Flint, MI — Flint-area General Motors (GM) plants have announced $270,000 in grants to eight local nonprofits.

The funding comes from the company’s Community Impact Grants program. According to a GM press release, the program is part of a series of grants supporting the Flint and Genesee region which total to more than $6 million since 2019.

The program is designed to tackle issues in the neighborhoods and cities where GM operates. The recipients of its 2023 Flint-area grants are:

  • Boys and Girls Club of Greater Flint
  • Communities First, Inc.
  • Flint River Watershed Coalition
  • Kettering University
  • Michigan Crossroads Council, Boy Scouts of America
  • Neighborhood Engagement Hub
  • Red Ink Flint, Inc.
  • United Way of Genesee County

Michigan Crossroads Council, Boy Scouts of America and Red Ink Flint are new to the grantee pool for 2023. All other organizations were also awarded community impact grants last year.

According to Ty Allushuski, the senior manager of plant communications for Flint Assembly, the program is “employee-driven,” and the nomination process is a collaborative effort between representatives from GM’s six facilities in Genesee County as well as local UAW partners. 

Allushuski said organizations are nominated by the committee based on a variety of factors, “including immediate need and the ability of the nonprofit to make an impact in one of GM’s focus areas of STEM Education, Vehicle and Road Safety, and Community Development.”

Once nominated, he explained, the nonprofit is invited to apply for grant money by detailing its proposed use of funds. 

During a Flint & Genesee Chamber of Commerce lunch on May 10, 2023, GM recognized this year’s grant recipients. 

Chad Pung, plant executive director at Flint Assembly, spoke on behalf of the local GM plants involved in the grants process. Those facilities include Customer Care and Aftersales – Burton and Swartz Creek, Flint Assembly, Flint Engine Operations, Flint Metal Center, and the North American Engineering and Tooling Center.

“The work being done by these eight nonprofits in our local community is remarkable,” Pung said. “GM is proud to be able to support the efforts with Community Impact Grants, and it’s important that we partner with the local communities and our employees to continue to make Flint and Genesee County a great place to live and work.”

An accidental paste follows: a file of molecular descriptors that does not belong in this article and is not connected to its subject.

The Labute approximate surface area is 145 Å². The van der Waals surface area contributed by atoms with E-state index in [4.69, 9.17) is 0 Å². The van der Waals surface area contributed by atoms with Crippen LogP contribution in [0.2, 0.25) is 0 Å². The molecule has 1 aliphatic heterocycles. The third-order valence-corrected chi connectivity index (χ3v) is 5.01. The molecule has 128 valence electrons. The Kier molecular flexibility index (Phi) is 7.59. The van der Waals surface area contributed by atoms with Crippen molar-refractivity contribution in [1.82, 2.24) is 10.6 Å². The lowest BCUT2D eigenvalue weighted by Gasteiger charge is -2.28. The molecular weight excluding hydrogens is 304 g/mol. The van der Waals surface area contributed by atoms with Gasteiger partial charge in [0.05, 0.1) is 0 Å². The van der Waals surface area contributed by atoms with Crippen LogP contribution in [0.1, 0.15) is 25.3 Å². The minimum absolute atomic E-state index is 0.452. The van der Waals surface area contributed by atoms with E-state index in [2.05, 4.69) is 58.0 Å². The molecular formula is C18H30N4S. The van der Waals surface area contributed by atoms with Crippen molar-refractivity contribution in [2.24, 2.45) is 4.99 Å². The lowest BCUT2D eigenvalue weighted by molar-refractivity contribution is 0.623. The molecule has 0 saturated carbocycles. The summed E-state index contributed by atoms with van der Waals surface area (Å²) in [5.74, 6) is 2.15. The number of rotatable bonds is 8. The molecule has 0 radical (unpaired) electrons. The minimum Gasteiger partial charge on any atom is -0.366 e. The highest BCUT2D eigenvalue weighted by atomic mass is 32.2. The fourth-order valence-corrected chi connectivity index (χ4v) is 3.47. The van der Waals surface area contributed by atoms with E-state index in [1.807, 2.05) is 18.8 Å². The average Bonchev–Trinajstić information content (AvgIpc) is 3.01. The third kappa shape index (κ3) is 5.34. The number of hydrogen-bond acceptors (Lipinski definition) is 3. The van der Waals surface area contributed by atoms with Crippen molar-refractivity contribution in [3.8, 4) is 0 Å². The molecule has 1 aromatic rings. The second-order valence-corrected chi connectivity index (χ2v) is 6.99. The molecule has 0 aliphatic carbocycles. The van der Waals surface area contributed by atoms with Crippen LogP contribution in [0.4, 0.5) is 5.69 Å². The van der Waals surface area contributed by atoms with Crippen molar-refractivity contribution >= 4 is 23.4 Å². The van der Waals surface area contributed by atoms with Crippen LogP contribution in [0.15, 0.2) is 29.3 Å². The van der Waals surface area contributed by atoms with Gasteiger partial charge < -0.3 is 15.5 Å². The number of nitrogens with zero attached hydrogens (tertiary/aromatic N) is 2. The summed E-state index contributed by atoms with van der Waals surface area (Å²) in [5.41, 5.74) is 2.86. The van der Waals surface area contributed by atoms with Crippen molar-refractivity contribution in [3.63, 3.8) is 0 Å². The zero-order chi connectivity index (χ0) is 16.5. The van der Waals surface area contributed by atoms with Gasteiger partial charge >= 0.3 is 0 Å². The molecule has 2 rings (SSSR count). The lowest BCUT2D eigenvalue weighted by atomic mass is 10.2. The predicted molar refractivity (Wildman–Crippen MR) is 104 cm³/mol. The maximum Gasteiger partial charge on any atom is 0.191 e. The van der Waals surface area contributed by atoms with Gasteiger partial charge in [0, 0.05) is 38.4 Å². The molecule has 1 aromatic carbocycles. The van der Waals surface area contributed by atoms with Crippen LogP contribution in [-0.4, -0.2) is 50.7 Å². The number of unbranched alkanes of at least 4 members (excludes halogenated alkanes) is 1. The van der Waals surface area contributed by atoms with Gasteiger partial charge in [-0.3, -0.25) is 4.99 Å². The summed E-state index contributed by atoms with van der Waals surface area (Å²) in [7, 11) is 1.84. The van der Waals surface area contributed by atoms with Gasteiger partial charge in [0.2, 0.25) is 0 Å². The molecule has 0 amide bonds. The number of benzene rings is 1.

Jamie-Lee Venable, vice president of United Way of Genesee County, told Flint Beat that her organization was particularly grateful for its $125,000 award because the money goes toward programming that more traditional grants won’t fund.

Venable said United Way will use its grant to support the nonprofit’s Employer Resource Collaborative program, which partners with Michigan Works! and roughly 14 local businesses to help remove barriers for entry level employees. Those barriers can include anything from needing new work boots to car repairs and childcare, she explained.

“Without the funding from General Motors, it would be a struggle to have any resources to remove these barriers,” Venable said. “Federal and state grants don’t just allow you to fix someone’s car or get some childcare… So this really fills a gap where other funding doesn’t, and in the long run, it keeps people employed.”

Aside from the Community Impact Grants program, GM is also poised to award another $270,000 in grants to 17 local, small businesses through its “Moving Flint Forward” partnership with the Flint & Genesee Economic Alliance.

Allushuski told Flint Beat that more information on those grantees will be shared soon.

Kate is Flint Beat's associate editor. She joined the team as a corps member of Report for America, a national service program that places journalists into local newsrooms to report on under-covered issues....